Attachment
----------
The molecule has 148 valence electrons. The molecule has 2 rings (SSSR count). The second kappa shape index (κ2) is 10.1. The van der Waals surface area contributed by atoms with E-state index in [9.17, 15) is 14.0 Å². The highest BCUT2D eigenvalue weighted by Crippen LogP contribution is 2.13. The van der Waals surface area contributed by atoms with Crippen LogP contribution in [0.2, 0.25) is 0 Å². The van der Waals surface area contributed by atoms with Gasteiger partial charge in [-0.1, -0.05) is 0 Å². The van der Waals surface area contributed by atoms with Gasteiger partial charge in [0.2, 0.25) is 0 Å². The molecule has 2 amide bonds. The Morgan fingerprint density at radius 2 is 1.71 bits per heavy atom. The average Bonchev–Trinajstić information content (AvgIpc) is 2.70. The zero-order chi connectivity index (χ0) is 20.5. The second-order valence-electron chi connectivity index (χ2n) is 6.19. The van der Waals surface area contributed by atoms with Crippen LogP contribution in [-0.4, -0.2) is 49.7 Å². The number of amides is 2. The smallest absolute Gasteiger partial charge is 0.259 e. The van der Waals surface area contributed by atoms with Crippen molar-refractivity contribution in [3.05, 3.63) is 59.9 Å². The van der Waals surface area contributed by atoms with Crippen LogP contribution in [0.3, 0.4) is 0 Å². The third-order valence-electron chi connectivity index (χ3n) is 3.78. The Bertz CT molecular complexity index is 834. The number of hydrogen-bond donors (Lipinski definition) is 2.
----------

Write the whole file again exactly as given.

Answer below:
The molecule has 148 valence electrons. The molecule has 2 rings (SSSR count). The second kappa shape index (κ2) is 10.1. The van der Waals surface area contributed by atoms with E-state index in [9.17, 15) is 14.0 Å². The highest BCUT2D eigenvalue weighted by Crippen LogP contribution is 2.13. The van der Waals surface area contributed by atoms with Crippen LogP contribution in [0.2, 0.25) is 0 Å². The van der Waals surface area contributed by atoms with Gasteiger partial charge in [-0.1, -0.05) is 0 Å². The van der Waals surface area contributed by atoms with Gasteiger partial charge in [0.2, 0.25) is 0 Å². The molecule has 2 amide bonds. The Morgan fingerprint density at radius 2 is 1.71 bits per heavy atom. The average Bonchev–Trinajstić information content (AvgIpc) is 2.70. The zero-order chi connectivity index (χ0) is 20.5. The second-order valence-electron chi connectivity index (χ2n) is 6.19. The van der Waals surface area contributed by atoms with Crippen LogP contribution in [-0.4, -0.2) is 49.7 Å². The number of amides is 2. The smallest absolute Gasteiger partial charge is 0.259 e. The van der Waals surface area contributed by atoms with Crippen molar-refractivity contribution in [3.05, 3.63) is 59.9 Å². The van der Waals surface area contributed by atoms with Crippen LogP contribution in [0.3, 0.4) is 0 Å². The third-order valence-electron chi connectivity index (χ3n) is 3.78. The Bertz CT molecular complexity index is 834. The number of hydrogen-bond donors (Lipinski definition) is 2.